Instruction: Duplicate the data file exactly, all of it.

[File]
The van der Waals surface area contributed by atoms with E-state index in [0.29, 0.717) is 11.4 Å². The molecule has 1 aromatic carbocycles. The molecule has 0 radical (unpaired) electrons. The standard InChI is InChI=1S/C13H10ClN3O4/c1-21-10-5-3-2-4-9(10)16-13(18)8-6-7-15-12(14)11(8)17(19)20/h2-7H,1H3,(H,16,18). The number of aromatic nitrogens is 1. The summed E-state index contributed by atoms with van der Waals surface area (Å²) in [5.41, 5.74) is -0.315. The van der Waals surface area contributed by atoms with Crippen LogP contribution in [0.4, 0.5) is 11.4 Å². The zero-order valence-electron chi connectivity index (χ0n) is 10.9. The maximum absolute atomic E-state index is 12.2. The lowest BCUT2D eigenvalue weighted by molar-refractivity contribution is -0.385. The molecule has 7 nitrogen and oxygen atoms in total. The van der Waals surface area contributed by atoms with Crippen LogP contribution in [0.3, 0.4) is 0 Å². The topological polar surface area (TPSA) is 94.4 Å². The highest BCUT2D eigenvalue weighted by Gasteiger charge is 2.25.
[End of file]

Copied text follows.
The van der Waals surface area contributed by atoms with E-state index in [0.29, 0.717) is 11.4 Å². The molecule has 1 aromatic carbocycles. The molecule has 0 radical (unpaired) electrons. The standard InChI is InChI=1S/C13H10ClN3O4/c1-21-10-5-3-2-4-9(10)16-13(18)8-6-7-15-12(14)11(8)17(19)20/h2-7H,1H3,(H,16,18). The number of aromatic nitrogens is 1. The summed E-state index contributed by atoms with van der Waals surface area (Å²) in [5.41, 5.74) is -0.315. The van der Waals surface area contributed by atoms with Crippen LogP contribution in [0.4, 0.5) is 11.4 Å². The zero-order valence-electron chi connectivity index (χ0n) is 10.9. The maximum absolute atomic E-state index is 12.2. The lowest BCUT2D eigenvalue weighted by molar-refractivity contribution is -0.385. The molecule has 7 nitrogen and oxygen atoms in total. The van der Waals surface area contributed by atoms with Crippen LogP contribution in [0.3, 0.4) is 0 Å². The topological polar surface area (TPSA) is 94.4 Å². The highest BCUT2D eigenvalue weighted by Gasteiger charge is 2.25.